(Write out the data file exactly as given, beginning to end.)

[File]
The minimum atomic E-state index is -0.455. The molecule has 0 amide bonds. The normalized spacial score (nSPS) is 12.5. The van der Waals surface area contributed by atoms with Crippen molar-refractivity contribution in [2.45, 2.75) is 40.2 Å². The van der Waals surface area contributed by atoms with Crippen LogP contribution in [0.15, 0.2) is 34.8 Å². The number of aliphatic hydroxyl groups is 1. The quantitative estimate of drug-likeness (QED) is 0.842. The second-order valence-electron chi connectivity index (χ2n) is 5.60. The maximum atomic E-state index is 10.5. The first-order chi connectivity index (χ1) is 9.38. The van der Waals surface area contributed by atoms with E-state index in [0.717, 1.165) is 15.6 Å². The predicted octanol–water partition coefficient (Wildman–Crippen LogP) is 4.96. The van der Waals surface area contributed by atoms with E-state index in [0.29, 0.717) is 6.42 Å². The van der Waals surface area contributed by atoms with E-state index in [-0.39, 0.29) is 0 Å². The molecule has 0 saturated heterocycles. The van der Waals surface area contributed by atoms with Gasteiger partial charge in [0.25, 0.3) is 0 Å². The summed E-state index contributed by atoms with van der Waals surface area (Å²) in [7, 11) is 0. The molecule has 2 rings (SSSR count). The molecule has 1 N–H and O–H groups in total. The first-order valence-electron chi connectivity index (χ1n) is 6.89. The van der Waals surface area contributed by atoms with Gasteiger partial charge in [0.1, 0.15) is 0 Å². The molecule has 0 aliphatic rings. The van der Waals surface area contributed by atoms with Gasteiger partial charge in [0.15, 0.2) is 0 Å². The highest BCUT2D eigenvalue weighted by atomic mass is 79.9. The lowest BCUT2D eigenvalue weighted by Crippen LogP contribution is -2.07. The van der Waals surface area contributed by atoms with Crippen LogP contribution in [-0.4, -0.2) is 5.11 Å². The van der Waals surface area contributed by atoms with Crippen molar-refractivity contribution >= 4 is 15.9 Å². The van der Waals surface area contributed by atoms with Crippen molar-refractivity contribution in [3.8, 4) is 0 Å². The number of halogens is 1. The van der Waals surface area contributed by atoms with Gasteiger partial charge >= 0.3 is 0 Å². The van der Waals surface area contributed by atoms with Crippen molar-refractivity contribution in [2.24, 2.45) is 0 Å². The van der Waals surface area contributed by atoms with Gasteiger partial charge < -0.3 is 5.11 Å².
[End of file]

The minimum atomic E-state index is -0.455. The molecule has 0 amide bonds. The normalized spacial score (nSPS) is 12.5. The van der Waals surface area contributed by atoms with Crippen molar-refractivity contribution in [2.45, 2.75) is 40.2 Å². The van der Waals surface area contributed by atoms with Crippen LogP contribution in [0.15, 0.2) is 34.8 Å². The number of aliphatic hydroxyl groups is 1. The quantitative estimate of drug-likeness (QED) is 0.842. The second-order valence-electron chi connectivity index (χ2n) is 5.60. The maximum atomic E-state index is 10.5. The first-order chi connectivity index (χ1) is 9.38. The van der Waals surface area contributed by atoms with E-state index in [0.717, 1.165) is 15.6 Å². The predicted octanol–water partition coefficient (Wildman–Crippen LogP) is 4.96. The van der Waals surface area contributed by atoms with E-state index in [0.29, 0.717) is 6.42 Å². The van der Waals surface area contributed by atoms with E-state index in [-0.39, 0.29) is 0 Å². The molecule has 0 saturated heterocycles. The van der Waals surface area contributed by atoms with Gasteiger partial charge in [0.25, 0.3) is 0 Å². The summed E-state index contributed by atoms with van der Waals surface area (Å²) in [7, 11) is 0. The molecule has 2 rings (SSSR count). The molecule has 1 N–H and O–H groups in total. The first-order valence-electron chi connectivity index (χ1n) is 6.89. The van der Waals surface area contributed by atoms with Gasteiger partial charge in [0.1, 0.15) is 0 Å². The molecule has 0 aliphatic rings. The van der Waals surface area contributed by atoms with Gasteiger partial charge in [0.15, 0.2) is 0 Å². The highest BCUT2D eigenvalue weighted by atomic mass is 79.9. The lowest BCUT2D eigenvalue weighted by Crippen LogP contribution is -2.07. The van der Waals surface area contributed by atoms with Crippen LogP contribution in [-0.4, -0.2) is 5.11 Å². The van der Waals surface area contributed by atoms with Crippen molar-refractivity contribution >= 4 is 15.9 Å². The van der Waals surface area contributed by atoms with Crippen molar-refractivity contribution in [3.8, 4) is 0 Å². The number of halogens is 1. The van der Waals surface area contributed by atoms with Gasteiger partial charge >= 0.3 is 0 Å². The van der Waals surface area contributed by atoms with Crippen molar-refractivity contribution in [2.24, 2.45) is 0 Å². The van der Waals surface area contributed by atoms with Gasteiger partial charge < -0.3 is 5.11 Å².